High Energy, Low Sugar, Low Carb Foods

Higher-calorie foods provide you with more energy.
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Following a low-carb diet can be an effective way to reduce calories and get yourself trimmed, toned and looking great. It may also help to reduce your risk of heart disease, cancer and diabetes. The difficulty many women find when embarking on a low-carb diet, however, is a lack of energy. This needn't be an issue though, as you can avoid energy crashes by including plenty of high-energy, low-sugar, low-carb foods in your diet. Higher energy low-carb foods typically tend to contain slightly more calories and a little extra fat, to keep you going for longer.

Fruits and Vegetables

    While many plant-based foods like bananas, dried fruit and potatoes are chocked full of sugar and carbs, there are plenty that provide you with more energy without these dieting saboteurs. Olives are a little higher in heart-healthy monounsaturated fats -- the type you should be consuming on a low-carb diet, as in olive oil. Try coconut or cook with coconut oil too, and add avocados to salads. All of these contain minimal carbohydrate and sugar, but are calorie-dense, so you'll get a big energy boost from just a small serving.

Nuts and Seeds

    Nuts and seeds are packed with protein and healthy fats to increase fullness and energy, yet very little sugar and carbihydrate. Nuts and seeds are often touted as health foods, and while they do have many health benefits, they supply ample calories to provide you with energy, too. "Shape" magazine recommends eating pistachios, almonds, hazelnuts, walnuts and Brazil nuts, which pack between 158 and 168 calories per ounce. You could also sub in nut butters or nut oils, and seeds such as sunflower or pumpkin.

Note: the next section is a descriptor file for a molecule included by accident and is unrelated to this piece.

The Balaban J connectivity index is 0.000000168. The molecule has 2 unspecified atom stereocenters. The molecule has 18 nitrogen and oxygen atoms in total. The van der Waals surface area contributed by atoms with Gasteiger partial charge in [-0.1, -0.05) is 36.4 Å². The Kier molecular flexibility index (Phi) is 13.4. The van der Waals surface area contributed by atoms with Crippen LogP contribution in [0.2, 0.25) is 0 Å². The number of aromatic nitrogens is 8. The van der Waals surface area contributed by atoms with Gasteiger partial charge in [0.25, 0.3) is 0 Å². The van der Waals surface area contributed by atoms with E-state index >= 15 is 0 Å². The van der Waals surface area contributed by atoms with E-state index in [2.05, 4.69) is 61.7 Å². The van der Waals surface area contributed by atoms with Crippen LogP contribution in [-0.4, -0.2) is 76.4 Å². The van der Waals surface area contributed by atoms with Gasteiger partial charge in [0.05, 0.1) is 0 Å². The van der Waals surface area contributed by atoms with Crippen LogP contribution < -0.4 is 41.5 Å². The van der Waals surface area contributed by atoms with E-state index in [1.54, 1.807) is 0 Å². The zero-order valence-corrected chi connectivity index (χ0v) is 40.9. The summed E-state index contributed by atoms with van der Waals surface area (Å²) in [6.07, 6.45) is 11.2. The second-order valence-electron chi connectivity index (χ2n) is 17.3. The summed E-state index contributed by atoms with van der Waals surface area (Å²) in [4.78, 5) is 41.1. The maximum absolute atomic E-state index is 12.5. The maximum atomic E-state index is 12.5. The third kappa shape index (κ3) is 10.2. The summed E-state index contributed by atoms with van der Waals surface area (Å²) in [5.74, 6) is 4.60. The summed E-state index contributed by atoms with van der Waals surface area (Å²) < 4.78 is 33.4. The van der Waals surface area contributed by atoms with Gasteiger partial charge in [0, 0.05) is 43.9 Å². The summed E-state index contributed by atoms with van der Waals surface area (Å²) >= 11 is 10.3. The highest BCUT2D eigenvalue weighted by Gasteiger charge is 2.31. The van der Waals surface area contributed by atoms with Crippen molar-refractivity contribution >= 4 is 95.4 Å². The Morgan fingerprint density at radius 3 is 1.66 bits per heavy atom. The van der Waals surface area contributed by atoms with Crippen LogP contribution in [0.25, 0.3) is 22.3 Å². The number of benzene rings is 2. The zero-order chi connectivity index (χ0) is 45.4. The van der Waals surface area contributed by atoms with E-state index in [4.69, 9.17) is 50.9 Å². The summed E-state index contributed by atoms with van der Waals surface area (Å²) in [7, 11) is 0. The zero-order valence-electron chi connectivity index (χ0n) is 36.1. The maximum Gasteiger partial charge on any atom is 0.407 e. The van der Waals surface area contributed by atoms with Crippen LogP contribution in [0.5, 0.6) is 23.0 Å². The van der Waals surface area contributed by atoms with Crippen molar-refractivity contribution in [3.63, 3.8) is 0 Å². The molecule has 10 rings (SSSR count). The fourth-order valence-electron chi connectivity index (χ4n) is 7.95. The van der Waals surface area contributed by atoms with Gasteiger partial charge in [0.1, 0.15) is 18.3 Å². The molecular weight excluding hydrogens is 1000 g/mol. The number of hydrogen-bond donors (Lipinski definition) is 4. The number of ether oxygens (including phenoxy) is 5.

Animal-Based Foods

    Chicken breast and egg whites are fine for low-calorie, low-sugar and low-carb sources of protein, but they don't provide you with much energy. Swap some of your lean meats for higher fat ones, such as chicken or turkey thigh, steak, or whole eggs. Oily fish is high in heart-healthy omega-3 fatty acids, which provide energy and can reduce the risk of osteoporosis and breast cancer in older women, according to the University of Maryland Medical Center. Fish such as salmon, mackerel and sardines also provide protein and are more energy-dense than non-oily fish.


    Aim to consume a wide variety of foods to get an array of health benefits and avoid getting bored with your diet. You should also include vegetables and fruits to ensure an adequate supply of vitamins and minerals and make sure you don't exceed your daily calorie intake. The United States Department of Agriculture recommends that active women consume between 2,000 and 2,400 calories per day. Consult your doctor before starting a new eating regimen.

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